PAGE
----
Leonardo DiCaprio Says the “Dark Ages” Are Coming for Hollywood: Here’s Why

Leonardo DiCaprio is one of today’s most celebrated movie stars. With a track record for starring in Oscar-worthy roles that never quite seal the deal for the Catch Me If You Can star, his turn in The Revenant finally resulted in his much-deserved Oscar win. 

Leonardo DiCaprio Once Upon a Time in Hollywood
Leonardo DiCaprio | Photo by Gabe Ginsberg/Getty Images

Though Leonardo DiCaprio has had his choice of movie roles for quite some times – and there’s likely a cumbersome pile of potential scripts towering over on his desk – the star of the soon-to-be film Once Upon a Time in Hollywood believes that the “dark ages” are coming for the industry.

Showbiz has seen its fair share of changes throughout the years. From silent movies and the Golden Age to the fall of the studio system and New Hollywood, the entertainment world is forced to adapt to social, technological, and cultural shifts every ten to twenty years. However, the most recent shift has DiCaprio a bit concerned.

Leonardo DiCaprio on the shift to streaming services in Hollywood

Quentin Tarantino has long been a proponent of the theatrical experience; thus, it should come as no surprise that one of the actors he flocks to – when casting time calls – shares a similar philosophy. Speaking on behalf of the streaming age, DiCaprio told Esquire:

“I don’t want to act as if I’ve been around since f***ing silent cinema, but I see this as a huge shift in the way movies are going to get done, what gets financing. The studio system has tons of content, libraries of things that they can make movies of, but in a lot of ways, they are hemorrhaging.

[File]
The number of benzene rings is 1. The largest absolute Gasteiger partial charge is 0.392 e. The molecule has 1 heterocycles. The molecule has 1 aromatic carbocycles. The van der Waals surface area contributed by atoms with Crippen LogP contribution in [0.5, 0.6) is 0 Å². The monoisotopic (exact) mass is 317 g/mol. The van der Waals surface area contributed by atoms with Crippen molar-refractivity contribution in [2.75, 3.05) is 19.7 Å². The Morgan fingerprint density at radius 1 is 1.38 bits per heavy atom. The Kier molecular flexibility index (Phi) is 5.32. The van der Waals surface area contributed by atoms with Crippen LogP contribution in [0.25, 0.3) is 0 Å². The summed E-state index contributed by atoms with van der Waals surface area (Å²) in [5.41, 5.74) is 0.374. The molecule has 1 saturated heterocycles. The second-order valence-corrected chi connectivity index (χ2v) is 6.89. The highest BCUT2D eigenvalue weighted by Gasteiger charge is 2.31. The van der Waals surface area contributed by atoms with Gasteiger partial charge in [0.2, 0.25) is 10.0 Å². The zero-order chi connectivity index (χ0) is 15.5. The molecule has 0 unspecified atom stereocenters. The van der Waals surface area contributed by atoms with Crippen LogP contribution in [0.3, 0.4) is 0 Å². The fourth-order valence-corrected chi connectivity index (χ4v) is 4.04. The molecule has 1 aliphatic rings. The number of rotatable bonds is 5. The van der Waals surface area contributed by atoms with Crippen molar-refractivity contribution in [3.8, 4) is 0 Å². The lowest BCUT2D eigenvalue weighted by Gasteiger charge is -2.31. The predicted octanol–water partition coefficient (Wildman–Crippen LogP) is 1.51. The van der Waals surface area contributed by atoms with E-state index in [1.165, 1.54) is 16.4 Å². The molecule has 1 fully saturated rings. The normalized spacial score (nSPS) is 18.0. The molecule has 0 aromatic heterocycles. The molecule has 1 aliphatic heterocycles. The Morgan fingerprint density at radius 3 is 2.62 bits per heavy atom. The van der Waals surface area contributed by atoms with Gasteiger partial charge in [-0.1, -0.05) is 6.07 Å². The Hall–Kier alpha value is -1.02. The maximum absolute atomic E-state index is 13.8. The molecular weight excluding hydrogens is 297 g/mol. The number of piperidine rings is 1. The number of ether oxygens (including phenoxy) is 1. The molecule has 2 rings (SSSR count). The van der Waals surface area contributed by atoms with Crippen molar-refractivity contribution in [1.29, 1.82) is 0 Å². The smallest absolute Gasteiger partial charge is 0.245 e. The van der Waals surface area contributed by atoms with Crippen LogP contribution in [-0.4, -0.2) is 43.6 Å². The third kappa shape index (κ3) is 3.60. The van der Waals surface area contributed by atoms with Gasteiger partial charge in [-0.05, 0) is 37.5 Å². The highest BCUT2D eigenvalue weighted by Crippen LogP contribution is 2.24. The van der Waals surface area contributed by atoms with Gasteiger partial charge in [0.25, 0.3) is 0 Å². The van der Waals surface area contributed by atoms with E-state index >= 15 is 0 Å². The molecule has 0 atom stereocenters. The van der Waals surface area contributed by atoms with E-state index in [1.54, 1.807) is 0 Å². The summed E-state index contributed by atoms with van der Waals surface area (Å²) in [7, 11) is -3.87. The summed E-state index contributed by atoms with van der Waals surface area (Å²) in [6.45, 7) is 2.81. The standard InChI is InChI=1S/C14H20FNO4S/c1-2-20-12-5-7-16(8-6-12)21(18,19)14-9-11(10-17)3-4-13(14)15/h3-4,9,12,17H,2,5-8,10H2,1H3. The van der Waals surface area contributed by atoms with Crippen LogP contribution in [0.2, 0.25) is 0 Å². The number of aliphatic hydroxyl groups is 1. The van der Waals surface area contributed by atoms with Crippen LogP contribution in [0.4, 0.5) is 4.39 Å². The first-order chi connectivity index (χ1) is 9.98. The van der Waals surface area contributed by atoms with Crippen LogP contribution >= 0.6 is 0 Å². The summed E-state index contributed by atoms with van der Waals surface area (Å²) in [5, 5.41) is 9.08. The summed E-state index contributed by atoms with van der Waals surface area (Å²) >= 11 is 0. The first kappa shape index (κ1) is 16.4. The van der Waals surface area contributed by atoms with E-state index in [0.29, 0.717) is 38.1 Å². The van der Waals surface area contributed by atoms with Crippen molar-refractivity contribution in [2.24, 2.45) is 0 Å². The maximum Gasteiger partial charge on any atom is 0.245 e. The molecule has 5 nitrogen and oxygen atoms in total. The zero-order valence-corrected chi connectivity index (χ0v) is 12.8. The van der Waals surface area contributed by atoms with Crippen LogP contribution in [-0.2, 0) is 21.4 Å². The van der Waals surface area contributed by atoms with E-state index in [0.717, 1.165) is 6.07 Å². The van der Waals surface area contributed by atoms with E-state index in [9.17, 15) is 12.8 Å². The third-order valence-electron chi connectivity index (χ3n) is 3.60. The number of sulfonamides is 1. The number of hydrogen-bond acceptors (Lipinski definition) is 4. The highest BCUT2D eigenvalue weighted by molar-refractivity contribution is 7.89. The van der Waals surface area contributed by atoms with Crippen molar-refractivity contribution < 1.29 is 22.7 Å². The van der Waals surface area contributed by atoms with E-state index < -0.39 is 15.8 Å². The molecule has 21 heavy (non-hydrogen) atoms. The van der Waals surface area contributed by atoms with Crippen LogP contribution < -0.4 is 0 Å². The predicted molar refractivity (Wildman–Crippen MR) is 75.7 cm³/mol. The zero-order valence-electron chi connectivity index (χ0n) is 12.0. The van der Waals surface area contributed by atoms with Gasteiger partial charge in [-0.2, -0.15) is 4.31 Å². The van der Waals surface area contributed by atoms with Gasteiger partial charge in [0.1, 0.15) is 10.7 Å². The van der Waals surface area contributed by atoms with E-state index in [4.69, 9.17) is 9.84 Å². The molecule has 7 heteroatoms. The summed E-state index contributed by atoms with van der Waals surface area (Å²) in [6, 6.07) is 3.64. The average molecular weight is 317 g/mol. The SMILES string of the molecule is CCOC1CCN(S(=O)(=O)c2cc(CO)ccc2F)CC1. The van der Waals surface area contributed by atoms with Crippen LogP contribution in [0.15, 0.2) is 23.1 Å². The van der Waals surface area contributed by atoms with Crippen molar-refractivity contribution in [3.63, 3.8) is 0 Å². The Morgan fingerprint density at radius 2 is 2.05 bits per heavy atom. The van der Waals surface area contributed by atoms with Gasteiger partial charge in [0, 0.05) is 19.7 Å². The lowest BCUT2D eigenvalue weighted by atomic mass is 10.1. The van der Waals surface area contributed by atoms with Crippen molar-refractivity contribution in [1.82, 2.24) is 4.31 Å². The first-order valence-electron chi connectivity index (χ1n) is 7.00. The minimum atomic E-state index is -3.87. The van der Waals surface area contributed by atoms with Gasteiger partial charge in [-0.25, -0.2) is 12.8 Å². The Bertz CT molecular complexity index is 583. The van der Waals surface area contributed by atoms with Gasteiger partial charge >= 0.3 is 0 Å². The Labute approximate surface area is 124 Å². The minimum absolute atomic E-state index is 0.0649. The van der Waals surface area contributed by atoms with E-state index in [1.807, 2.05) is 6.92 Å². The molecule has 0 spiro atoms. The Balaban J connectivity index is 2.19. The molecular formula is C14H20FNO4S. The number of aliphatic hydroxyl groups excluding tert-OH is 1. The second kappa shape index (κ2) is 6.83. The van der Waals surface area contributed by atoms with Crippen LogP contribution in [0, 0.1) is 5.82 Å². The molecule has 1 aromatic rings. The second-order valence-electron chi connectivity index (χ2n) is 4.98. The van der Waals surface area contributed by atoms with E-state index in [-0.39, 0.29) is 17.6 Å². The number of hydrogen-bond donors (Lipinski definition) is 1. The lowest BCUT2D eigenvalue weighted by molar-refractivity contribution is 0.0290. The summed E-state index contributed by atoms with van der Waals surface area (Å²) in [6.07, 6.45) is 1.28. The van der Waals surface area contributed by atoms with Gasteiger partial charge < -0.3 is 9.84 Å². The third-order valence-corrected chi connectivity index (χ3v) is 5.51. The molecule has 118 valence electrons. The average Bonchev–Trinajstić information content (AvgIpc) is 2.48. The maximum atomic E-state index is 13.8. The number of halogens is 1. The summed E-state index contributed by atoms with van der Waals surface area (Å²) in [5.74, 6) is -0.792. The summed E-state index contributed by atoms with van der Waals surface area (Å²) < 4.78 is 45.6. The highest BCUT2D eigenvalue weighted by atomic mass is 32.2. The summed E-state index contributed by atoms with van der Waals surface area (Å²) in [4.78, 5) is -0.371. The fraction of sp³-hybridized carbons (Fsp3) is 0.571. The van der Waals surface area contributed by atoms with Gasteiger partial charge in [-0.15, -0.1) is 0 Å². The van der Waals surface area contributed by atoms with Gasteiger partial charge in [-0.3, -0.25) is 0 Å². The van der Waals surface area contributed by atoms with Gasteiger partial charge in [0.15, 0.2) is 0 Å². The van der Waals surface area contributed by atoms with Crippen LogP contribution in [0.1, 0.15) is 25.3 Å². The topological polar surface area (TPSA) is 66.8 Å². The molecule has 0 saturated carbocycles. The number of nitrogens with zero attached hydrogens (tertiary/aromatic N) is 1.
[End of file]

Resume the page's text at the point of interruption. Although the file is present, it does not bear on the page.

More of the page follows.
They’ve become — much like in the twenties — these corporate empires that have taken over the artistic vein of movie making. We’re now in an era when there’s a flush of cash into streaming…”

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Leonardo DiCaprio goes on to explain that movies like Once Upon a Time in Hollywood –  big-budget, standalone splendors with impressive casts and unique storylines – are becoming rare and few. 

There’s too much risk in non-franchise films, necessitating million-dollar budgets. Given that Tarantino’s existence virtually makes him a franchise, as his films ooze signature patterns, aesthetics, and more, he is an exception to the rule. While acknowledging that chances are [still] being taken,” he fears movies like Once Upon a Time in Hollywood are becoming “endangered species.” 

Leonardo DiCaprio: “There are some dark ages coming up”

With a large presence in the industry and a skeptical outlook on Hollywood’s current streaming trend, Dicaprio stated:

“…Let’s celebrate filmmakers who are still holding on to the craft of making movies, and let’s hope that in that transition into whatever this is going to be, this type of filmmaking will still exist. There are some dark ages coming up.”

Deccan Chronicle

Leonardo DiCaprio – though happy to see filmmakers take risks with documentaries and present never-before-seen work – is fearful for Hollywood. What will it mean if streaming services become so popular that the theatrical experience falls by the wayside? 

With Netflix and Amazon pumping out original content on a consistent basis, movie theaters are forced to battle against the comfort and money-saving experience inherent to a couch viewing.

While watching a brand new movie in the house may seem like the perfect alternative to $15 per ticket, many feel that the experience is tainted. When not in a movie theatre, you can pause, pull out your phone, get up and walk away, or browse the internet at the same time you watch the film.

Is the above treatment what an intense murder mystery or a family drama deserves? Is DiCaprio worried about the state of Hollywood, or the state of the viewing public? What’s next for movies, as the ability to “sort of” watch a film becomes the norm?